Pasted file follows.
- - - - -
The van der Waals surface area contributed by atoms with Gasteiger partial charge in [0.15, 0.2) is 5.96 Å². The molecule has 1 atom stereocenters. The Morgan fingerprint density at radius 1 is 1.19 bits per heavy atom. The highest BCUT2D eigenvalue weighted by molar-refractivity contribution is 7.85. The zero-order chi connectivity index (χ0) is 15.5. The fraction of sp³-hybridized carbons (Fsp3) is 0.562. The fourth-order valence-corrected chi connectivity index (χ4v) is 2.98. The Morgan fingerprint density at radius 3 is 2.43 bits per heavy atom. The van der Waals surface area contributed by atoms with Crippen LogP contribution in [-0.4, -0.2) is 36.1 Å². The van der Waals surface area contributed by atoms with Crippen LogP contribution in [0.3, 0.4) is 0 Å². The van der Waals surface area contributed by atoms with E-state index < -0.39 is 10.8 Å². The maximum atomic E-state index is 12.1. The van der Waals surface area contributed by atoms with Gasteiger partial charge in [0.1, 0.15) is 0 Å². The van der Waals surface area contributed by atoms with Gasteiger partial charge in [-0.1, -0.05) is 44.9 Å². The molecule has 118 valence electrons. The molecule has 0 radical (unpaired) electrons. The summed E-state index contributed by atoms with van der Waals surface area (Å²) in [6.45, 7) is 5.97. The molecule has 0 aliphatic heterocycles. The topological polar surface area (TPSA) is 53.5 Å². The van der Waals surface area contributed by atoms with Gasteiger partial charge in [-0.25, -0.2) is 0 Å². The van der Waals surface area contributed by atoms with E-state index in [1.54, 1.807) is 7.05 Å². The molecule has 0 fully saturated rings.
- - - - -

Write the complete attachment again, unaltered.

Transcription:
The van der Waals surface area contributed by atoms with Gasteiger partial charge in [0.15, 0.2) is 5.96 Å². The molecule has 1 atom stereocenters. The Morgan fingerprint density at radius 1 is 1.19 bits per heavy atom. The highest BCUT2D eigenvalue weighted by molar-refractivity contribution is 7.85. The zero-order chi connectivity index (χ0) is 15.5. The fraction of sp³-hybridized carbons (Fsp3) is 0.562. The fourth-order valence-corrected chi connectivity index (χ4v) is 2.98. The Morgan fingerprint density at radius 3 is 2.43 bits per heavy atom. The van der Waals surface area contributed by atoms with Crippen LogP contribution in [-0.4, -0.2) is 36.1 Å². The van der Waals surface area contributed by atoms with Crippen LogP contribution in [0.3, 0.4) is 0 Å². The van der Waals surface area contributed by atoms with E-state index < -0.39 is 10.8 Å². The maximum atomic E-state index is 12.1. The van der Waals surface area contributed by atoms with Gasteiger partial charge in [0.1, 0.15) is 0 Å². The van der Waals surface area contributed by atoms with Gasteiger partial charge in [-0.1, -0.05) is 44.9 Å². The molecule has 118 valence electrons. The molecule has 0 radical (unpaired) electrons. The summed E-state index contributed by atoms with van der Waals surface area (Å²) in [6.45, 7) is 5.97. The molecule has 0 aliphatic heterocycles. The topological polar surface area (TPSA) is 53.5 Å². The van der Waals surface area contributed by atoms with Gasteiger partial charge in [-0.25, -0.2) is 0 Å². The van der Waals surface area contributed by atoms with E-state index in [1.54, 1.807) is 7.05 Å². The molecule has 0 fully saturated rings.